6 warning signs that money will tear your marriage apart

Trish Crossley

“Never misspell the word ‘separate,’ again! Look closely, you’ll find a rat right in the middle of the word!!” she shrieked, her face scrunched up while pointing frantically.

By her expression, you'd have thought that pesky little rodent jumped right out in front of her. Mrs. White, my eighth grade English teacher, was tremendous at pointing out the obvious in startling ways.

When it comes to a married couple’s ability to manage money, ‘separate’ is indeed a destructive word with rat-like tendencies. I’ve seen it in places you wouldn’t imagine. Even in my own home, creeping around dusty corners and nibbling at fine valuables when we are not watching. Yuck!

So how do you know if a rat is separating you and your spouse over money?

6 Ways To Spot A Rat In Your Finances

1. Damage: What caused this mess?

Which do you say more often when managing money in your marriage: “I do” or “I don’t”? Matthew 19:6 doesn’t leave any room for doubt as to what God had in mind, “So they are no longer two, but one flesh. Therefore what God has joined together, let no one separate.”

2. Denial: There can’t be a rat in my house!  

Don’t assume you’re rat-proof. Unfortunately, 90 percent of the marriages that end in divorce within the first 7 years of marriage cite financial stress as the No. 1 contributor.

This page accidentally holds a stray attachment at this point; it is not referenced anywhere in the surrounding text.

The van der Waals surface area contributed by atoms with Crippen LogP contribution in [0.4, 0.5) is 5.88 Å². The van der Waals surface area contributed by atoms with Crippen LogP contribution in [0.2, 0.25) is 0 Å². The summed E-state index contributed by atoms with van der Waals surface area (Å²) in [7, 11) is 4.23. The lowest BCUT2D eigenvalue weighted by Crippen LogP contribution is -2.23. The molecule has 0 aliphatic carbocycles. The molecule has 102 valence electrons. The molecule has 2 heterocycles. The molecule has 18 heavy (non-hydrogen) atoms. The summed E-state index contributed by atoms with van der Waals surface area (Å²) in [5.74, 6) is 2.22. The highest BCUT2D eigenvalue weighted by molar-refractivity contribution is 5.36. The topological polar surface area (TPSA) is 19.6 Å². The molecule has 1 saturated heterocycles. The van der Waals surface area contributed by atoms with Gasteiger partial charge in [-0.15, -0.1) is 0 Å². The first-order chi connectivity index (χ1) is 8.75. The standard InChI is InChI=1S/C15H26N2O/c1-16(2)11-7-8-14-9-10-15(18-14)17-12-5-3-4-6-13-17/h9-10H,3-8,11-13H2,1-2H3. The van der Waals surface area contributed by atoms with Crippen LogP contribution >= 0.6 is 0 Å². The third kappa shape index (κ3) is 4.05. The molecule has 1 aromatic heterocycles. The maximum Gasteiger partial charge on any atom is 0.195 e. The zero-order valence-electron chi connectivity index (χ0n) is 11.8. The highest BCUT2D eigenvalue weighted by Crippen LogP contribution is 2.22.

3. Disdain: If there is a rat around here, you brought it in with you.

Do you feel financially superior to your spouse? It is not a rich marriage if the husband is wealthy and the wife is broke – or visa versa.

4. Division: I’ll join you when you have fixed the rat problem.

Mark 3:25 says, “If a house is divided against itself, that house cannot stand.” When the two became one, it included the checkbook.

5. Discord: You get rid of it your way, and I’ll get rid of it the right way.

The “You take care of your business, and I’ll take care of mine” approach to debt repayment may sound logical if we are simply doing math and history. But we are not. We are doing life. In Mark 10:9, Jesus says, “Therefore what God has joined together, let no one separate.”

6. Disaster: Who is going to clean this up?

By separating bills and income by who owes what and who earned what, we are separating goals, too. “Though one may be overpowered, two can defend themselves. A cord of three strands is not quickly broken” (Ecclesiastes 4:12).

Get rid of any rats you find by taking one step toward ratifying any tell-tale signs.

Make the decision for non-division in your marriage’s finances. You and your spouse have the potential to be a more powerful couple. Now, go clean house —together!

You can get your finances in order. Visit www.newspring.cc/finances, and we'll help you get started.

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